This was a retrospective cohort study of patients at Ben Taub Hospital, a 444-bed county hospital in Houston, Texas. Patients were included if the primary service was an internal medicine teaching service between April 2016 and March 2017. All intensive care unit (ICU) patients were excluded. The RRTs were excluded for patients where RRT activation occurred during the daytime (7 am–6 pm), where handoff information was not available, and if there was a repeat RRTs for the same patient during the same night.
The RRT consists of an ICU nurse, senior overnight resident, respiratory therapist, and the patient's primary nurse. The RRT is primarily activated by nursing due to a change in the patient's clinical status requiring prompt medical attention. A member of the team is responsible for documenting the reason for activation, outcome of the RRT, and other patient details for internal quality review.
Data Collection and Validation
Data were collected by accessing a database of RRT activations between April 2016 and March 2017. Most rapid responses were activated by nurses or other concerned hospital staff who did not have access to physician I-PASS handoff information.
Resident night float handoff sheets located on a protected server were reviewed for the illness severity categorization. For patients with overnight RRT activation, the illness severity in the most recent handoff sheet prior to the event was used. The chart was reviewed for the most recent vital signs prior to the handoff, immediate outcome of the RRT, and patient outcome at hospital discharge.
Basic descriptive statistics (eg, counts, proportions) were calculated using standard methods. Comparisons between proportions were performed using the χ2 or Fisher exact test, as appropriate.6 Logistic regression was used to compare the odds of experiencing an RRT for subjects who were categorized as watcher or star compared with those who were categorized as stable; clustered standard errors were used to adjust for the fact that each subject could contribute multiple observations. Poisson regression was used to analyze whether the number of RRTs depended on the time of night. Stata 12 (StataCorp LLP, College Station, TX) was used for all analyses.
This study was reviewed by the Baylor College of Medicine and Harris Health System institutional review boards, and informed consent was waived.
Patient Illness Severity
A total of 28 235 patient handoffs were available for review, representing 5176 patients. Of all written patient handoffs, 1.3% (337 handoffs) were categorized as star, 18.8% (5309 handoffs) as watcher, and 79.9% (22 549 handoffs) as stable (table 1).
Of the 525 total RRT activations during the study period, 98 were included for further analysis (figure 1). For patients with an overnight RRT activation, the illness severity listed on the handoff was star in 5.1% (5 patients), watcher in 35.7% (35 patients), and stable in 59.2% (58 patients; table 1).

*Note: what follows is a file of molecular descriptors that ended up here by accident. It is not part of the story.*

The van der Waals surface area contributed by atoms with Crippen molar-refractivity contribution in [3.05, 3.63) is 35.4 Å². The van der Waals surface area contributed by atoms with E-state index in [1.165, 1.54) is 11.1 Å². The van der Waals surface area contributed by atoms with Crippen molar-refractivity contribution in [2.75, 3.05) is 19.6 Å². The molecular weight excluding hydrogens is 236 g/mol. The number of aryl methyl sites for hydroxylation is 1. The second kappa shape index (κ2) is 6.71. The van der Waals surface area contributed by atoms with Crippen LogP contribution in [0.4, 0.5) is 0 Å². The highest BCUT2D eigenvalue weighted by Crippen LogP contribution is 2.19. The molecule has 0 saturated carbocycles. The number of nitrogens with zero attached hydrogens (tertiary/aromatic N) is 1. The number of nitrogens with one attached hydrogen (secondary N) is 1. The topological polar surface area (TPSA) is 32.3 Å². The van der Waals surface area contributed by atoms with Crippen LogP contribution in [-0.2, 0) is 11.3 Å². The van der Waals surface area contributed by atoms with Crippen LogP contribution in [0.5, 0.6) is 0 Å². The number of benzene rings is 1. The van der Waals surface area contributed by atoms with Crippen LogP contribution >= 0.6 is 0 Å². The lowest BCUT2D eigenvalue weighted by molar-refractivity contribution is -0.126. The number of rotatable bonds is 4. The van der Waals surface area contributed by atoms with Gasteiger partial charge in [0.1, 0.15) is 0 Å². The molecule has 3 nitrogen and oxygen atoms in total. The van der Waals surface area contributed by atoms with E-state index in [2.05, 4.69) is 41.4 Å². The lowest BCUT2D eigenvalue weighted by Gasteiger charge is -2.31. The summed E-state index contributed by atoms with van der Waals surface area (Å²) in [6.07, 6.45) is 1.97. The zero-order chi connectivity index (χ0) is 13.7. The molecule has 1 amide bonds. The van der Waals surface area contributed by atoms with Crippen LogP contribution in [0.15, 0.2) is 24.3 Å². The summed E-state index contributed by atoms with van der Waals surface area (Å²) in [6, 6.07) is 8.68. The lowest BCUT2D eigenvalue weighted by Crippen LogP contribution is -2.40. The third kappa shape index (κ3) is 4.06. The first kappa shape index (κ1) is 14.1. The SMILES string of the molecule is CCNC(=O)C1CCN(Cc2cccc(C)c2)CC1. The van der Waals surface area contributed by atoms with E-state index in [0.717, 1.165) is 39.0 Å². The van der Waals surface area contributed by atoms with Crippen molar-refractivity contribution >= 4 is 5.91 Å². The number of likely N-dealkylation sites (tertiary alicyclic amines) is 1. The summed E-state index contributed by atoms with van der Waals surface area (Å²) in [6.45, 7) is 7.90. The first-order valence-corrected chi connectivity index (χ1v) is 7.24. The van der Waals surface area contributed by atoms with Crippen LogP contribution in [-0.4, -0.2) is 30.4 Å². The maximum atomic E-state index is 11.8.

Overnight RRT activations occurred in 1.33% of patient handoffs labeled star, 0.66% of patient handoffs labeled watcher, and 0.26% of patient handoffs labeled stable. Compared with patients listed as stable during handoff, patients listed as watcher have an OR of 2.6 (95% CI 1.7–3.9) and patients listed as star have an odds ratio of 5.2 (95% confidence interval 2.1–13.1) for an overnight RRT activation (figure 2). The RRT led to escalation in the level of care in 38.8% (38 of 98) and death in 4.1% (4 of 98) in patients during the RRT. Overall, the hospital mortality of patients with an overnight RRT was 28.6% (28 patients).
A majority of RRTs were called within 5 days of admission (52.0%, 51 of 98), with 29.6% of RRTs occurring in the first 48 hours. Indications for RRTs included cardiovascular (42.9%), followed by respiratory (36.7%) and neurological (28.6%). A single RRT activation could have multiple indications.
Over the study period, there were no significant month-to-month or day-to-day variations in the rate of RRTs. The incidence of RRTs did not significantly differ between weekend nights and weekday nights or between pre-midnight and post-midnight hours.
All patients with an overnight RRT were reviewed for vital-sign abnormalities documented prior to handoff. At least 1 vital sign abnormality was present in 55.2% (32 patients) labeled stable and 62.5% (25 patients) labeled watcher or star (table 2). Overall, 58.1% (57 patients) had at least 1 vital-sign abnormality at the time of handoff prior to overnight clinical deterioration.